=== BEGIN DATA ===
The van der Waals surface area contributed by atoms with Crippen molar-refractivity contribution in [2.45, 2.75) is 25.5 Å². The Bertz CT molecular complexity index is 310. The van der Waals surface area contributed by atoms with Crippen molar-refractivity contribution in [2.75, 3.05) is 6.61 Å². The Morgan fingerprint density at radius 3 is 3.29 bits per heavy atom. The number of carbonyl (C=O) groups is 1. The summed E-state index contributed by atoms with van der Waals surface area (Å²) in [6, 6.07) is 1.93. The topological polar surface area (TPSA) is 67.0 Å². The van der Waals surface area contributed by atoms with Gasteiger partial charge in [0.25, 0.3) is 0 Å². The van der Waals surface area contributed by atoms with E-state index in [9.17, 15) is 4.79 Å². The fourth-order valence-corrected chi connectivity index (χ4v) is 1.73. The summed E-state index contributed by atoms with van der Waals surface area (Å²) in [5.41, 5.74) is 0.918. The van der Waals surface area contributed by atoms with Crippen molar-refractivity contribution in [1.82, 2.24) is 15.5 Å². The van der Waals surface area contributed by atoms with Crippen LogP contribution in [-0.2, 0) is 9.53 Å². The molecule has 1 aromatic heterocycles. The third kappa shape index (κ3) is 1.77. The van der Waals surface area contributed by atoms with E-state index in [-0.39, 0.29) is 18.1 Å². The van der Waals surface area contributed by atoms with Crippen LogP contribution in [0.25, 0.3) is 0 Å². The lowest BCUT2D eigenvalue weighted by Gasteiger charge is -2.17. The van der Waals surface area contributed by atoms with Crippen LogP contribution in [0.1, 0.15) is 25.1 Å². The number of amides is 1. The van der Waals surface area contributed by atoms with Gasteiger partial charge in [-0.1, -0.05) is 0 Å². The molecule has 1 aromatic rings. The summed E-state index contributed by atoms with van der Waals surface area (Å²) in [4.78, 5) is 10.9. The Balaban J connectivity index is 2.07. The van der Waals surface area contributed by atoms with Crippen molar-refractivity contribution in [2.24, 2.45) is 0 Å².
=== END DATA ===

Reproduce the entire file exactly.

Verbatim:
The van der Waals surface area contributed by atoms with Crippen molar-refractivity contribution in [2.45, 2.75) is 25.5 Å². The Bertz CT molecular complexity index is 310. The van der Waals surface area contributed by atoms with Crippen molar-refractivity contribution in [2.75, 3.05) is 6.61 Å². The Morgan fingerprint density at radius 3 is 3.29 bits per heavy atom. The number of carbonyl (C=O) groups is 1. The summed E-state index contributed by atoms with van der Waals surface area (Å²) in [6, 6.07) is 1.93. The topological polar surface area (TPSA) is 67.0 Å². The van der Waals surface area contributed by atoms with Gasteiger partial charge in [0.25, 0.3) is 0 Å². The van der Waals surface area contributed by atoms with E-state index in [9.17, 15) is 4.79 Å². The fourth-order valence-corrected chi connectivity index (χ4v) is 1.73. The summed E-state index contributed by atoms with van der Waals surface area (Å²) in [5.41, 5.74) is 0.918. The van der Waals surface area contributed by atoms with Crippen molar-refractivity contribution in [1.82, 2.24) is 15.5 Å². The van der Waals surface area contributed by atoms with Crippen LogP contribution in [-0.2, 0) is 9.53 Å². The molecule has 1 aromatic heterocycles. The third kappa shape index (κ3) is 1.77. The van der Waals surface area contributed by atoms with E-state index in [-0.39, 0.29) is 18.1 Å². The van der Waals surface area contributed by atoms with Crippen LogP contribution in [0.25, 0.3) is 0 Å². The lowest BCUT2D eigenvalue weighted by Gasteiger charge is -2.17. The van der Waals surface area contributed by atoms with Crippen LogP contribution in [0.1, 0.15) is 25.1 Å². The number of amides is 1. The van der Waals surface area contributed by atoms with Gasteiger partial charge in [-0.1, -0.05) is 0 Å². The molecule has 1 aromatic rings. The summed E-state index contributed by atoms with van der Waals surface area (Å²) in [4.78, 5) is 10.9. The Balaban J connectivity index is 2.07. The van der Waals surface area contributed by atoms with Crippen molar-refractivity contribution in [2.24, 2.45) is 0 Å².